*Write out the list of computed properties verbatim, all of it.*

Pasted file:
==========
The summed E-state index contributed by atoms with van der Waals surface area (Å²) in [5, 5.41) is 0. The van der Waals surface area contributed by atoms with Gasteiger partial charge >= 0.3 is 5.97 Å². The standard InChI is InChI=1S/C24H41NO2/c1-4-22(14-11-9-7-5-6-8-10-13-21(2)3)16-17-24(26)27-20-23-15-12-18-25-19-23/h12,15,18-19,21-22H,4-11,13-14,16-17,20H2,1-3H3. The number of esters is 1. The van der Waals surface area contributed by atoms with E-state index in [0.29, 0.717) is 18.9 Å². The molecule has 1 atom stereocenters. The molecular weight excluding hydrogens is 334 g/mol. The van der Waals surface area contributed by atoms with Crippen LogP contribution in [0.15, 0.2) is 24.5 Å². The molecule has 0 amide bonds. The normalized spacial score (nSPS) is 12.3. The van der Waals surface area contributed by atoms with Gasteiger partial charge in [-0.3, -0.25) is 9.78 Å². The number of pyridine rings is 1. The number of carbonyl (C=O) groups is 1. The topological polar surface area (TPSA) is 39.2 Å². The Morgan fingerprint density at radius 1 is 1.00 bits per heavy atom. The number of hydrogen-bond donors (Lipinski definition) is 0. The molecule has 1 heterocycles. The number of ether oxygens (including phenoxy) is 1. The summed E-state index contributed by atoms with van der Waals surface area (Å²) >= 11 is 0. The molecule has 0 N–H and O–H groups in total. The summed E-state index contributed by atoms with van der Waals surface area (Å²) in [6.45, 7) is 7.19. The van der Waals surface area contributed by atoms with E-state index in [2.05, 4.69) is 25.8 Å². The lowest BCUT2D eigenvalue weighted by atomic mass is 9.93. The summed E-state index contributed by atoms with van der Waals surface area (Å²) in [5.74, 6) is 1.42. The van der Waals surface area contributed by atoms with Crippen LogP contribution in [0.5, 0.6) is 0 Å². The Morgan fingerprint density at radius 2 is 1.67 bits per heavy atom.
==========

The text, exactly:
The summed E-state index contributed by atoms with van der Waals surface area (Å²) in [5, 5.41) is 0. The van der Waals surface area contributed by atoms with Gasteiger partial charge >= 0.3 is 5.97 Å². The standard InChI is InChI=1S/C24H41NO2/c1-4-22(14-11-9-7-5-6-8-10-13-21(2)3)16-17-24(26)27-20-23-15-12-18-25-19-23/h12,15,18-19,21-22H,4-11,13-14,16-17,20H2,1-3H3. The number of esters is 1. The van der Waals surface area contributed by atoms with E-state index in [0.29, 0.717) is 18.9 Å². The molecule has 1 atom stereocenters. The molecular weight excluding hydrogens is 334 g/mol. The van der Waals surface area contributed by atoms with Crippen LogP contribution in [0.15, 0.2) is 24.5 Å². The molecule has 0 amide bonds. The normalized spacial score (nSPS) is 12.3. The van der Waals surface area contributed by atoms with Gasteiger partial charge in [-0.3, -0.25) is 9.78 Å². The number of pyridine rings is 1. The number of carbonyl (C=O) groups is 1. The topological polar surface area (TPSA) is 39.2 Å². The Morgan fingerprint density at radius 1 is 1.00 bits per heavy atom. The number of hydrogen-bond donors (Lipinski definition) is 0. The molecule has 1 heterocycles. The number of ether oxygens (including phenoxy) is 1. The summed E-state index contributed by atoms with van der Waals surface area (Å²) >= 11 is 0. The molecule has 0 N–H and O–H groups in total. The summed E-state index contributed by atoms with van der Waals surface area (Å²) in [6.45, 7) is 7.19. The van der Waals surface area contributed by atoms with E-state index in [2.05, 4.69) is 25.8 Å². The lowest BCUT2D eigenvalue weighted by atomic mass is 9.93. The summed E-state index contributed by atoms with van der Waals surface area (Å²) in [5.74, 6) is 1.42. The van der Waals surface area contributed by atoms with Crippen LogP contribution in [0.5, 0.6) is 0 Å². The Morgan fingerprint density at radius 2 is 1.67 bits per heavy atom.